Document associated with: Clay (fl. 1871)
Record 1 of 1
System Number: 11496
Date: [14 November/December 1871]
Recipient: Walter Greaves
Repository: Library of Congress
Call Number: Manuscript Division, Pennell-Whistler Collection, PWC 9/645-6
Document Type: TLc
['F. R. L.']
Dear Walter -
I have been away for a few days at the seaside, and so your letter and the Times you sent me came during my absence - or I would have thanked you before - The sea I thought I would go and look at as a sort of change - not only for me but for my palette also as I hoped to be able to find some grand greys and great masses of waves that I might spread over a couple of small canvasses with the true waterman's jerk, and send up for you both to hang and put in the patern [sic] when the frames which poor Fox would be unable to make should have come from Foord & Dickinson - However, it all fell through - for the weather was simply blank! - The sky - I never saw it so stupid - and as to the sea - it was nowhere at all! - it had simply gone off altogether - really I went to the seaside and I found no sea! - The way of it was that the beach being as flat and as level as a waxed floor, whenever the tide went down the sea went straight out of sight! - Without exaggeration this was so - and now it happened that not only was high tide at about four and five in dull afternoons when there [was] barely light enough to look for it, but even then these tides were the lowest during the whole year - and the wind blowing from the land the whole affair was as flat and stupid as the sky above muggy and shapeless - Waves there were none of course and so after waiting three or four days I came away disgusted and have returned to my work which is getting on pretty jollily and for which I feel fresher naturally -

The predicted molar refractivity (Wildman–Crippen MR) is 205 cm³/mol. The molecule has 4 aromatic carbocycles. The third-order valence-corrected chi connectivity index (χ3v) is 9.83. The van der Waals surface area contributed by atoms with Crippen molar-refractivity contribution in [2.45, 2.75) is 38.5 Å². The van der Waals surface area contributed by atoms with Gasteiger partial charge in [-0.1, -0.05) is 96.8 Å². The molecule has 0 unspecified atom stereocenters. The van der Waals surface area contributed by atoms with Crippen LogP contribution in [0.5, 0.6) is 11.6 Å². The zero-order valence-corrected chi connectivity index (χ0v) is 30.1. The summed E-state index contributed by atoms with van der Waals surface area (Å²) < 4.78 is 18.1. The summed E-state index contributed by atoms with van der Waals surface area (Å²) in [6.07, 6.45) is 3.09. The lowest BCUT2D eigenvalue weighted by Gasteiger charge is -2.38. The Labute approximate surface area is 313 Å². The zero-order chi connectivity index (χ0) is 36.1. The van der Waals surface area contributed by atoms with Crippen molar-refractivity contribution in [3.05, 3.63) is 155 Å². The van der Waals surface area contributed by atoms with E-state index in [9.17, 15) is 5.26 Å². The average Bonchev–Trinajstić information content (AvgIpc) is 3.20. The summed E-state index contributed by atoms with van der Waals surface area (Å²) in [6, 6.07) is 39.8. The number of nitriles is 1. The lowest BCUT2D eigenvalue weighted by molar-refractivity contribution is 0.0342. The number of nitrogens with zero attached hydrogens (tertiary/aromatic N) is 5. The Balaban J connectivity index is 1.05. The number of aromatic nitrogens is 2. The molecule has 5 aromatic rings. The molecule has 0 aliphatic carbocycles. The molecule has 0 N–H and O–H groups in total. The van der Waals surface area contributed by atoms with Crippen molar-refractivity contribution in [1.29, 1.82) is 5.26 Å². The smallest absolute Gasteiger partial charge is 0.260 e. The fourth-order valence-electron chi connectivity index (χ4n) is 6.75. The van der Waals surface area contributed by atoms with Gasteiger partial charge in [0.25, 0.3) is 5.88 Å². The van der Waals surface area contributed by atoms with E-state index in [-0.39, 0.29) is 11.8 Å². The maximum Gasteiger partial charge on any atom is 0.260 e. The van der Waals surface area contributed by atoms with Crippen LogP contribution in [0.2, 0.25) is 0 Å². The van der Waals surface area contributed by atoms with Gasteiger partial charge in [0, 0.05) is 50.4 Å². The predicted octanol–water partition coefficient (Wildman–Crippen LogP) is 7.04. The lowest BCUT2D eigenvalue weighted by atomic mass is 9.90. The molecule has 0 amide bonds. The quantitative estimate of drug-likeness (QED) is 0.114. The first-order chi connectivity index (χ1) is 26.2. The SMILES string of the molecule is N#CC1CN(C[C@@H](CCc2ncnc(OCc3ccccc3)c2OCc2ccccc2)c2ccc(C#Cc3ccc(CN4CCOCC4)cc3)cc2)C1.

I am very glad you and Harry have been to the Dudley - and that the two "harmonies" look swell among the crowd - Have they managed to fit in the little gold flat you know that Clay took down to the Gallery and that they wouldn't let him put in the frame, but fixed it in themselves? Does it look all right? They have not taken off too much of the butterfly have they? In your next tell me a little more about it - and also of what happened on the visit to the studio.
This must go now so with many thanks and kindest regards to all -
Ever yours sincerely
J. A. McN. Whistler.
1. [14 November/December 1871]
After 14 November 1871. Dated from address, Times review and reference to Dudley Gallery exhibition (see notes below).
JW was staying at Speke Hall with Frederick Richards Leyland (1832-1892), shipowner, his wife Frances, and their children Frederick Dawson, Fanny, Florence and Elinor .
Probably with an article by Tom Taylor, 'Dudley Gallery - Cabinet Pictures in Oil,' The Times, 14 November 1871, p. 4, in which the writer extensively interpreted JW's two works in the Dudley Gallery exhibition (YMSM 103, 104 - see note below).
8. Foord & Dickinson
A London firm of picture frame makers, located at 129 Wardour Street.
JW had been commissioned by F. R. Leyland to paint his family. He started work on Symphony in Flesh Colour and Pink: Portrait of Mrs Frances Leyland (YMSM 106) in November 1871 whilst at Speke.
The Dudley Gallery at the Egyptian Hall, Piccadilly. The Gallery held three exhibitions a year, including an exhibition of cabinet pictures in oil from November to December each year. JW exhibited there in 1871-73 and in 1875.
13. gold flat
Perhaps a reference to the inner-most part of the frame which JW seems to have feared might cut out part of his butterfly cartouche signature. The Times review (see note above) noted the effect of colour and frame: 'The colour, consistently with the theory of the painter, is carried out into the frames by means of delicate diaperings and ripplings of faint greens and moony blues on their gold and the Japanese influence in which the painter delights is carried even to the introduction of the coloured cartouche, which on Japanese screens bears the address of the painter or seller.'
Clay, possibly a servant.